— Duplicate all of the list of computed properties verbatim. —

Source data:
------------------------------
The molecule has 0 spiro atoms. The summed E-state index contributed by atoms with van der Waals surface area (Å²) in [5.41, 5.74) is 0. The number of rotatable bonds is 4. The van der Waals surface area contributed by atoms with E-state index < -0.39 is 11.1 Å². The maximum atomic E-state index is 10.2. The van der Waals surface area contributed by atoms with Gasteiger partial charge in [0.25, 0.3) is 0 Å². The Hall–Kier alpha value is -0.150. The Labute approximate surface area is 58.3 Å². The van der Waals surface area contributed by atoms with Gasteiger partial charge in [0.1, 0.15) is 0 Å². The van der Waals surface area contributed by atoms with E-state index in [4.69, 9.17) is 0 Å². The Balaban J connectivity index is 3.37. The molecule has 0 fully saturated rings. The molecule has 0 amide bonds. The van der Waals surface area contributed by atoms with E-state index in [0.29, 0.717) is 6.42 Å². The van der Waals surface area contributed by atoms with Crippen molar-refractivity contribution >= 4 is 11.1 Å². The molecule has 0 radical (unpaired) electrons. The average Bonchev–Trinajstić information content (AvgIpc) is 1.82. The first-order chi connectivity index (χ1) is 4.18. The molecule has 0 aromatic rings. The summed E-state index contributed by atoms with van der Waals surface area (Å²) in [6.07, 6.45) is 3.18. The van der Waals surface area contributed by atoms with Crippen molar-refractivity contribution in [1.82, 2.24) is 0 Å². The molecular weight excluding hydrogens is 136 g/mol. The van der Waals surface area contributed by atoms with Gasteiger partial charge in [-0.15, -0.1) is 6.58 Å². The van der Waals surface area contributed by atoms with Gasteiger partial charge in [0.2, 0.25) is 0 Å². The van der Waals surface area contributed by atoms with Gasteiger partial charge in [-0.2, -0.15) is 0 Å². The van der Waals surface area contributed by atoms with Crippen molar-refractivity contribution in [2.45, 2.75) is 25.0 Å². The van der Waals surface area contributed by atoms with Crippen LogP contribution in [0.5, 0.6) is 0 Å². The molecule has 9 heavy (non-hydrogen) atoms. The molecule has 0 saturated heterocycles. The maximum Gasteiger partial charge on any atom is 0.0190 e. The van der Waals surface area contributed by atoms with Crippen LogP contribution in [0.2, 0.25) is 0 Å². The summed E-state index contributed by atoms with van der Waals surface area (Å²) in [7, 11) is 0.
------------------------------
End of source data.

The molecule has 0 spiro atoms. The summed E-state index contributed by atoms with van der Waals surface area (Å²) in [5.41, 5.74) is 0. The number of rotatable bonds is 4. The van der Waals surface area contributed by atoms with E-state index < -0.39 is 11.1 Å². The maximum atomic E-state index is 10.2. The van der Waals surface area contributed by atoms with Gasteiger partial charge in [0.25, 0.3) is 0 Å². The Hall–Kier alpha value is -0.150. The Labute approximate surface area is 58.3 Å². The van der Waals surface area contributed by atoms with Gasteiger partial charge in [0.1, 0.15) is 0 Å². The van der Waals surface area contributed by atoms with E-state index in [4.69, 9.17) is 0 Å². The Balaban J connectivity index is 3.37. The molecule has 0 fully saturated rings. The molecule has 0 amide bonds. The van der Waals surface area contributed by atoms with E-state index in [0.29, 0.717) is 6.42 Å². The van der Waals surface area contributed by atoms with Crippen molar-refractivity contribution >= 4 is 11.1 Å². The molecule has 0 radical (unpaired) electrons. The average Bonchev–Trinajstić information content (AvgIpc) is 1.82. The first-order chi connectivity index (χ1) is 4.18. The molecule has 0 aromatic rings. The summed E-state index contributed by atoms with van der Waals surface area (Å²) in [6.07, 6.45) is 3.18. The van der Waals surface area contributed by atoms with Crippen molar-refractivity contribution in [1.82, 2.24) is 0 Å². The molecular weight excluding hydrogens is 136 g/mol. The van der Waals surface area contributed by atoms with Gasteiger partial charge in [-0.15, -0.1) is 6.58 Å². The van der Waals surface area contributed by atoms with Gasteiger partial charge in [0.2, 0.25) is 0 Å². The van der Waals surface area contributed by atoms with Gasteiger partial charge in [-0.2, -0.15) is 0 Å². The van der Waals surface area contributed by atoms with Crippen molar-refractivity contribution in [2.45, 2.75) is 25.0 Å². The van der Waals surface area contributed by atoms with Crippen LogP contribution in [0.5, 0.6) is 0 Å². The molecule has 9 heavy (non-hydrogen) atoms. The molecule has 0 saturated heterocycles. The maximum Gasteiger partial charge on any atom is 0.0190 e. The van der Waals surface area contributed by atoms with Crippen LogP contribution in [0.2, 0.25) is 0 Å². The summed E-state index contributed by atoms with van der Waals surface area (Å²) in [7, 11) is 0.